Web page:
PBS Premiere: Dec. 10, 2008Check the broadcast schedule »

A Daughter's Point of View

Vivian DelmanVivian Delman

POV: When did you learn the full extent of what your mother went through at Plaszow?

Vivian Delman: I learned about the full extent of what my mother went through after she spoke at my synagogue in 1987 and then after the release of Schindler's List. I heard bits and pieces while I was growing up. I remember hearing Goeth's name and hearing about the "villa" and the two "dogs."

POV: How old were you? What were the circumstances of her telling you her story?

Delman: I remember hearing things about the experiences my mother went through starting around 10 years old; she told me more after my dad's death in 1980, when I was 24 years old. As I mentioned, the extent of the story was told in 1993, after the release of Schindler's List.

POV: What was it like for you when you learned of her story?

Delman: I experienced a lot of different feelings when I learned about my mom's story. Some of my emotions were sadness, helplessness, anger, hurt, pain and guilt. It was so hard to comprehend what she went through as a young girl.

POV: Why did you go on the journey with your mother to Plaszow?

Delman: I went on this journey with my mother to Poland because I didn't want her to go alone. I represented her children -- there are three of us. This was my first visit to Poland.

POV: Do you think that it is a healing process for survivors to return to places like Plaszow and to meet with those who grew up as children of perpetrators who regret their parents' roles in events like the Holocaust?

Delman: I do think it was somewhat of a healing process for my mother to go back to Poland but it did take a lot out of her. I do believe she was retraumatized going back and experiencing Plaszow. I don't think many Holocaust survivors could have handled this journey; it was physically and emotionally demanding. I do think it would be more therapeutic for the child of the perpetrator than it would be for the survivor to return to the concentration camps. I do think that children of survivors, like me, would find it healing to be able to express some of their own thoughts and feelings because of the helplessness we felt for our parents.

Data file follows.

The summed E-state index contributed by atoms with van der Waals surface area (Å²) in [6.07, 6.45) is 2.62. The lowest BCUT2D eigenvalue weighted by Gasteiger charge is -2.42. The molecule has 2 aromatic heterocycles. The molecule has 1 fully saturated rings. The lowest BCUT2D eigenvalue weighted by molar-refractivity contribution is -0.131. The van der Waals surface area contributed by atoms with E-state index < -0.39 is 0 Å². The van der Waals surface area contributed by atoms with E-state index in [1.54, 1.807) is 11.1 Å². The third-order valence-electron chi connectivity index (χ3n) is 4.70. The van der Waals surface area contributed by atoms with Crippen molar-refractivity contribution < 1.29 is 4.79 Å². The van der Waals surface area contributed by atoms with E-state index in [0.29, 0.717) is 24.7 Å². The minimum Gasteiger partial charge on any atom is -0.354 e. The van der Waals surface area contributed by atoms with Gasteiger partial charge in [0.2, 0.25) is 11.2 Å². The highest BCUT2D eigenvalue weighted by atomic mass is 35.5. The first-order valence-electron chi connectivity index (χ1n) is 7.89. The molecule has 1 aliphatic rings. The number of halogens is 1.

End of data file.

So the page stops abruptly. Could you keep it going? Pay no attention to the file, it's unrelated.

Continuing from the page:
Helen Jonas shows Vivian and Monika Hertwig the house that she was enslaved in during World War II. Helen Jonas shows Vivian and Monika Hertwig the house that she was enslaved in during World War II.

POV: Can you describe your own experience there?

Delman: My experience going to Plaszow was both healing and traumatic. Hearing about my mother's experiences and actually seeing where it all took place made it more real for me. As a child of Holocaust survivors, I was able to block a lot of feelings growing up because it was too painful to comprehend what they went through and how they survived. My sister had a different experience; she was very affected by what she heard. She had and continues to have a difficult time with it all. I think this is true for many children of survivors -- we too are traumatized people.

POV: You have spoken to groups about your mother's experience and the importance of promoting tolerance; can you tell us a little about that? What do you think is the most important action we can take to promote tolerance?

Delman: I think education is the most important action we can take to promote tolerance. We need to continue to tell the stories of the Holocaust so no one will ever forget that it actually did happen. Soon, most of the Holocaust survivors will not be around to tell their story, so it is the responsibility of the second and third generations to continue this journey.

POV: Do you, like Monika, believe that future generations will learn from the tragedy of what happened, and never repeat it again?

Delman: I hope so, but that is why we need to continue telling the stories, and document them as we did with the movie Inheritance.